21. Darwin anticipated the argument for intelligent design
In the latter years of the 20th century, the argument of intelligent design emerged, with some arguing that evolution is in fact the unfolding of creation as an act of intelligent design, not only of species, but of the entire universe down to the minutest detail. It was an argument presented in Darwin’s day, by astronomers who studied the heavens and naturalists who studied the earth. Darwin considered the argument, and in his autobiography wrote, “There seems to be no more design in the variability of organic beings and in the action of natural selection, than in the course which the wind blows.”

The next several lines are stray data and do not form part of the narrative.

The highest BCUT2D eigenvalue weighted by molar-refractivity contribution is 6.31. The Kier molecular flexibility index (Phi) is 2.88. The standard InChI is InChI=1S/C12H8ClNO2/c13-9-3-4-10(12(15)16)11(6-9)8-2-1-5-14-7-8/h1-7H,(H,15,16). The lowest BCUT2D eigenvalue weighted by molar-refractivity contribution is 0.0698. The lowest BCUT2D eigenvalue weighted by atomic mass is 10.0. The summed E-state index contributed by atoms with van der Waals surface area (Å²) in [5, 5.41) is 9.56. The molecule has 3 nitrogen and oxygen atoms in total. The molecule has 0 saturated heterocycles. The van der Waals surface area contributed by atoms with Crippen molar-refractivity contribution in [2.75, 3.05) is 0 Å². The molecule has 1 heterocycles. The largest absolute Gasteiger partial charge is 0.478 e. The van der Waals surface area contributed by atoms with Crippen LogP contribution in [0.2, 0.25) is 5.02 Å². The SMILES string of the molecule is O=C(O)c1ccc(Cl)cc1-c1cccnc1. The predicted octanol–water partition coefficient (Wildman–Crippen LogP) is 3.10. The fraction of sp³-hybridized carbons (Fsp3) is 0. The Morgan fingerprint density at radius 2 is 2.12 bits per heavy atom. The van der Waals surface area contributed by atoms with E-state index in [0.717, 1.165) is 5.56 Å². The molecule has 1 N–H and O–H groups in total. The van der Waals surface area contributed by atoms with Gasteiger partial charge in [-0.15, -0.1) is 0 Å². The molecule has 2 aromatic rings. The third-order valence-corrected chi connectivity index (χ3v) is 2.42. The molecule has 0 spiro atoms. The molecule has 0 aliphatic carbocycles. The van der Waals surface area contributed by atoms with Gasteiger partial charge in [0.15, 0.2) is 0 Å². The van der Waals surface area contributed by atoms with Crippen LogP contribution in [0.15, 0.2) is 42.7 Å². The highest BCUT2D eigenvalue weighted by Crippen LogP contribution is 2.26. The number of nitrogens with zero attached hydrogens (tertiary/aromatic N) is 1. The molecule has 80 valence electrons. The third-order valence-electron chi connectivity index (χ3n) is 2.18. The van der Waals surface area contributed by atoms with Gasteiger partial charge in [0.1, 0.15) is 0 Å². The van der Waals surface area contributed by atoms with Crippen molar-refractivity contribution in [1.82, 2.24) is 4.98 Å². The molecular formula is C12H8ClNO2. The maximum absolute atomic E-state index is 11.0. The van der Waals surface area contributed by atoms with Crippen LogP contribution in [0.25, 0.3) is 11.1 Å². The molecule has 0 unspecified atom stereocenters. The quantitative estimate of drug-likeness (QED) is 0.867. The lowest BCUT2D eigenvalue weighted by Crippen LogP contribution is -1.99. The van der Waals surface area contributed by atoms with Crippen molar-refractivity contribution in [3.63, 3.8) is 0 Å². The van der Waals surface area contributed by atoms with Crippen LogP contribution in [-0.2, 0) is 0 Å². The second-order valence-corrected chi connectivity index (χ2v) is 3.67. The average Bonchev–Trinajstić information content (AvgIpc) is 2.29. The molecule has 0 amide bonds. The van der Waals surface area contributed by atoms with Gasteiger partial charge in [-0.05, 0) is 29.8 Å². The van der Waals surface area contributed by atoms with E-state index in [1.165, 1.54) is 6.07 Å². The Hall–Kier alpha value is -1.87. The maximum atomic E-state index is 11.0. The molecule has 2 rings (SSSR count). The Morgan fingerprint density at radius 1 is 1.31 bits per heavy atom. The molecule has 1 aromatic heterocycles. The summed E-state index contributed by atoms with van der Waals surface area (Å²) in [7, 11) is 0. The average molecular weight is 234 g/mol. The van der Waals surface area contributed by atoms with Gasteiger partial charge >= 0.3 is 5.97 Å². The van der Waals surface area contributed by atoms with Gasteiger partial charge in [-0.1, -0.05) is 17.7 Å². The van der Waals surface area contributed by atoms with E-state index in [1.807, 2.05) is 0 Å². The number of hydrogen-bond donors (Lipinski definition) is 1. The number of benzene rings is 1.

Asa Gray, the botanist who arranged the publication of On the Origin of Species in the United States, corresponded frequently and at length with Darwin. Gray wrote of Darwin that he had addressed secondary causes in his theory of natural selection, not primary causes, that is, Darwin wrote of how organisms changed over time, not how they had come into being. The issue of creation was not a part of his work, which covered only change. Darwin himself did not believe that acceptance of his work required the rejection of a creator, nor of religion, nor of the Bible. The division was designed by those opposed to the idea that humanity evolved from lesser beings.